I forwent my usual friday morning lie-in for a trip to al-Wehdat district of Amman. Breakfast involved a road-side picnic of hummus, bread and exhaust fumes before hopping on the first bus heading down town (cost: 30p). Not actually being from Amman but from a small village somewhere in the vicinity of the Dead Sea, the Jordanian lads were as much tourists as my classmate Yacine and I.
After a second bus (also 30p) we arrived in one of the poorest and most underdeveloped areas of Jordan’s capital.
Originally a Palestinian refugee camp known as Amman New Camp, it was one of the first four of such places set up in 1948 as a result of the Arab-Israeli conflict.
Now home to the second largest population of Palestinians in Jordan (the first being in Zarqa city, adjacent to Amman), it has evolved into an overcrowded district with houses, kiosks, market stalls and stray cats all vying for space.
It is also the location of the almighty al-Wehdat football club who, along with their fierce rivals al-Faisaly, make up all there is to know about Jordanian football. Though when asked about their preference, most Jordanians I’ve met will tut deprecatingly and say Chelsea or Barcelona.
The UN presence is subtle but visible with the familiar blue symbol emblazoned above the entrance to a large girls school slap bang in the middle of the market.
Typical smells of a fruit and veg market were infused with the pungent odours of cat pee and jurassic-age clothes. Now and again came the fragrant mix of freshly butchered meat alongside the wafting tones of coffee and mint tea.
I have been meaning to buy a cheap coat for a while. Just to cope with the lack of insulation and heating in our flat, and a general chill in the wintery Amman air. So we made our way through the second hand (or third or fourth) clothes heaped on tables. The usual odd sights like an old American army tunic, a Blockbusters polo-shirt and a Co-Op jumper.
After dropping Ali and the others off at the mosque for Friday prayers, Yacine and I went for an exploratory wonder down the side streets. Colourful walls addorned with pro-Palestinian graffiti mostly of a Gaza-related nature.
At one point Yacine approached an old man seemingly stranded in his wheel chair on a central reservation, but his charitable efforts were unceremoniously waved away.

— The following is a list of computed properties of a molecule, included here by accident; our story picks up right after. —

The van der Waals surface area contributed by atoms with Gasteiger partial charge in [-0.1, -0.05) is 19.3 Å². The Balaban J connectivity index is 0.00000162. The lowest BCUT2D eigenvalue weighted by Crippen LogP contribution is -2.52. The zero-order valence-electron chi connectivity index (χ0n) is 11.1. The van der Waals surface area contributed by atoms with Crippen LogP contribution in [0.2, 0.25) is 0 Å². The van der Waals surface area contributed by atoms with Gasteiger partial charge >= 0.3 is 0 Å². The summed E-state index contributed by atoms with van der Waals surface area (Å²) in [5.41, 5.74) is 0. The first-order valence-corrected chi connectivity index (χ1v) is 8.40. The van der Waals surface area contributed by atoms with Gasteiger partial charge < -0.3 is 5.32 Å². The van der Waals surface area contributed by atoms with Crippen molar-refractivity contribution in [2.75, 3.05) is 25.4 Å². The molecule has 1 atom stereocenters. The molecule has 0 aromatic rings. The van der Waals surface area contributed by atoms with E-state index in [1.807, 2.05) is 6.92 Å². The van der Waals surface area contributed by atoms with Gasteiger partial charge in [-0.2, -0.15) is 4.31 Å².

So we returned to the market centre and sat in the shade of a tailors shop drinking sweat mint tea (consisting of 3 sad looking leaves) opposite a man and his boy stuffing cushions, covered head to toe in wool.
I eventually found a jacket with suitably deep pockets for some serious hand thrusting (essential for that purposeful yet pensive look whilst walking).
We parted ways in down-town. Yacine and I headed for a late lunch at a pokey little place adjacent to the self-proclaimed ‘Oldest Bar in Jordan est. 1945’. a big dish of meats, roasted onions and tomatoes served with charcoaled bread and hummus.
On the late-afternoon walk home we passed through Abdali. A massive open space which, until recently was the location of a popular clothes market. But has been forcibly moved to an area half the size in order to make way for a car-park. Unfortunate for those of us who loved perusing its extensive stalls for hours on end, but even worse for the stall-owners (most of whom are from al-Wehdat). There have been demonstrations, molotov cocktails even, but as yet to no avail.
We came across a large gathering complete with tents, chairs and police. On further inquiry we had become the unwitting attendees of the ceremony marking the anniversary of the late King Hussein’s birthday, sponsored by Coca Cola.
The pipers were piping and the horses were parading as we passed through on our way back to the beloved dullness of West Amman.